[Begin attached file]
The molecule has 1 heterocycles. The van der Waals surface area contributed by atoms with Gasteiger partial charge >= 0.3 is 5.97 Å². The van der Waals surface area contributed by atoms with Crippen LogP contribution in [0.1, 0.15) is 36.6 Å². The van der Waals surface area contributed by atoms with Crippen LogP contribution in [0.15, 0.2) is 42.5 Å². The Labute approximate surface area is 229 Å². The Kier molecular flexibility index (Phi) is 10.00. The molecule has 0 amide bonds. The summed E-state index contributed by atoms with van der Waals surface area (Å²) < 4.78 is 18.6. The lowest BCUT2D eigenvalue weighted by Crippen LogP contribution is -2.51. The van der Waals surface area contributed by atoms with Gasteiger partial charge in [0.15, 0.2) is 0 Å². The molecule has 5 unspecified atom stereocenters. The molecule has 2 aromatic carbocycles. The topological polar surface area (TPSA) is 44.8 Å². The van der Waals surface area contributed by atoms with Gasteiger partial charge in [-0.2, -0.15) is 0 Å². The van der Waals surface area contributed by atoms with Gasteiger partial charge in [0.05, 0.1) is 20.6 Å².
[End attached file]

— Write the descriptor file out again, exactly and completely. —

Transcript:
The molecule has 1 heterocycles. The van der Waals surface area contributed by atoms with Gasteiger partial charge >= 0.3 is 5.97 Å². The van der Waals surface area contributed by atoms with Crippen LogP contribution in [0.1, 0.15) is 36.6 Å². The van der Waals surface area contributed by atoms with Crippen LogP contribution in [0.15, 0.2) is 42.5 Å². The Labute approximate surface area is 229 Å². The Kier molecular flexibility index (Phi) is 10.00. The molecule has 0 amide bonds. The summed E-state index contributed by atoms with van der Waals surface area (Å²) < 4.78 is 18.6. The lowest BCUT2D eigenvalue weighted by Crippen LogP contribution is -2.51. The van der Waals surface area contributed by atoms with Gasteiger partial charge in [0.15, 0.2) is 0 Å². The molecule has 5 unspecified atom stereocenters. The molecule has 2 aromatic carbocycles. The topological polar surface area (TPSA) is 44.8 Å². The van der Waals surface area contributed by atoms with Gasteiger partial charge in [-0.2, -0.15) is 0 Å². The van der Waals surface area contributed by atoms with Gasteiger partial charge in [0.05, 0.1) is 20.6 Å².